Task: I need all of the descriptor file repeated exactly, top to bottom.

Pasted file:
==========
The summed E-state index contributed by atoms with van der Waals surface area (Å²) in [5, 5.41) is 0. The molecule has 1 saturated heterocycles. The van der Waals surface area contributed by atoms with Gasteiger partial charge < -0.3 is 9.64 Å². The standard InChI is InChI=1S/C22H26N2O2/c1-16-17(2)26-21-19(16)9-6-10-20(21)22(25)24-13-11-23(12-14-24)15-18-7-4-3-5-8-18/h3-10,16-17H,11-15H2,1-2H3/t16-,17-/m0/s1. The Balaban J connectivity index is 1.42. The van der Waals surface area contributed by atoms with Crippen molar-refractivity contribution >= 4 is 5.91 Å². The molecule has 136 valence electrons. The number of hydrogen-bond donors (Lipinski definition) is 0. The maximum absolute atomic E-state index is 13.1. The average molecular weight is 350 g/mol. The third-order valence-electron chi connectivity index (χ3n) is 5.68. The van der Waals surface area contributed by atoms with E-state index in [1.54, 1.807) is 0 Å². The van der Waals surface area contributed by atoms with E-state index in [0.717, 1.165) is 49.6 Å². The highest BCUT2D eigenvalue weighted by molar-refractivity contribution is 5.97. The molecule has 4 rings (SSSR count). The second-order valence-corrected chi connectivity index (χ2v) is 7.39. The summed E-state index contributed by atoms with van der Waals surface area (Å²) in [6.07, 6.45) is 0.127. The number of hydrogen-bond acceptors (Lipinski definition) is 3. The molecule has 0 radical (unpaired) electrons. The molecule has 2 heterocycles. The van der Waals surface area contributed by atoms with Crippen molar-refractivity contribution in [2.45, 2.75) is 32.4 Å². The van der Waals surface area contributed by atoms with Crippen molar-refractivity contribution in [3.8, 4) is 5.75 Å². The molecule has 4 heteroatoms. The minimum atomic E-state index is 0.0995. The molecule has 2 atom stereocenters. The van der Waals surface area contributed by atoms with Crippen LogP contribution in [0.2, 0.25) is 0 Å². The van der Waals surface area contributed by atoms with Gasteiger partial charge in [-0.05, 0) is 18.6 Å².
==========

The summed E-state index contributed by atoms with van der Waals surface area (Å²) in [5, 5.41) is 0. The molecule has 1 saturated heterocycles. The van der Waals surface area contributed by atoms with Gasteiger partial charge < -0.3 is 9.64 Å². The standard InChI is InChI=1S/C22H26N2O2/c1-16-17(2)26-21-19(16)9-6-10-20(21)22(25)24-13-11-23(12-14-24)15-18-7-4-3-5-8-18/h3-10,16-17H,11-15H2,1-2H3/t16-,17-/m0/s1. The Balaban J connectivity index is 1.42. The van der Waals surface area contributed by atoms with Crippen molar-refractivity contribution >= 4 is 5.91 Å². The molecule has 136 valence electrons. The number of hydrogen-bond donors (Lipinski definition) is 0. The maximum absolute atomic E-state index is 13.1. The average molecular weight is 350 g/mol. The third-order valence-electron chi connectivity index (χ3n) is 5.68. The van der Waals surface area contributed by atoms with E-state index in [1.54, 1.807) is 0 Å². The van der Waals surface area contributed by atoms with E-state index in [0.717, 1.165) is 49.6 Å². The highest BCUT2D eigenvalue weighted by molar-refractivity contribution is 5.97. The molecule has 4 rings (SSSR count). The second-order valence-corrected chi connectivity index (χ2v) is 7.39. The summed E-state index contributed by atoms with van der Waals surface area (Å²) in [6.07, 6.45) is 0.127. The number of hydrogen-bond acceptors (Lipinski definition) is 3. The molecule has 0 radical (unpaired) electrons. The molecule has 2 heterocycles. The van der Waals surface area contributed by atoms with Crippen molar-refractivity contribution in [2.45, 2.75) is 32.4 Å². The van der Waals surface area contributed by atoms with Crippen molar-refractivity contribution in [3.8, 4) is 5.75 Å². The molecule has 4 heteroatoms. The minimum atomic E-state index is 0.0995. The molecule has 2 atom stereocenters. The van der Waals surface area contributed by atoms with Crippen LogP contribution in [0.2, 0.25) is 0 Å². The van der Waals surface area contributed by atoms with Gasteiger partial charge in [-0.05, 0) is 18.6 Å².